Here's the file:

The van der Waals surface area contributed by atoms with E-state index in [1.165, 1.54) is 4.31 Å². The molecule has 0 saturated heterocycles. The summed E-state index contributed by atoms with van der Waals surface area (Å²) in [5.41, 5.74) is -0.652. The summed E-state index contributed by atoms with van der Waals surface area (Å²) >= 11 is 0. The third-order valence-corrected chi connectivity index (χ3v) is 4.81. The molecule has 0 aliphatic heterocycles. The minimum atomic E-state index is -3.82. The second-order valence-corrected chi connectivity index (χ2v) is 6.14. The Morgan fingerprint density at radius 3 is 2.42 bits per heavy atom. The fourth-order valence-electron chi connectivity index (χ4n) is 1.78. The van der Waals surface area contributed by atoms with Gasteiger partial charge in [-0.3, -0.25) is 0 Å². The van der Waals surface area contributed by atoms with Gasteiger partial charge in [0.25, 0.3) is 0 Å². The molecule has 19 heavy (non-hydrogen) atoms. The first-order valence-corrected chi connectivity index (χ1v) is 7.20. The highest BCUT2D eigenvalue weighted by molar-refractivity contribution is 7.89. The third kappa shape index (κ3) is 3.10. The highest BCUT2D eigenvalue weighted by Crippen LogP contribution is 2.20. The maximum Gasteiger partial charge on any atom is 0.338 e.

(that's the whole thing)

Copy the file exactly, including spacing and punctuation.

The van der Waals surface area contributed by atoms with E-state index in [1.165, 1.54) is 4.31 Å². The molecule has 0 saturated heterocycles. The summed E-state index contributed by atoms with van der Waals surface area (Å²) in [5.41, 5.74) is -0.652. The summed E-state index contributed by atoms with van der Waals surface area (Å²) >= 11 is 0. The third-order valence-corrected chi connectivity index (χ3v) is 4.81. The molecule has 0 aliphatic heterocycles. The minimum atomic E-state index is -3.82. The second-order valence-corrected chi connectivity index (χ2v) is 6.14. The Morgan fingerprint density at radius 3 is 2.42 bits per heavy atom. The fourth-order valence-electron chi connectivity index (χ4n) is 1.78. The van der Waals surface area contributed by atoms with Gasteiger partial charge in [-0.3, -0.25) is 0 Å². The van der Waals surface area contributed by atoms with Gasteiger partial charge in [0.25, 0.3) is 0 Å². The molecule has 19 heavy (non-hydrogen) atoms. The first-order valence-corrected chi connectivity index (χ1v) is 7.20. The highest BCUT2D eigenvalue weighted by molar-refractivity contribution is 7.89. The third kappa shape index (κ3) is 3.10. The highest BCUT2D eigenvalue weighted by Crippen LogP contribution is 2.20. The maximum Gasteiger partial charge on any atom is 0.338 e.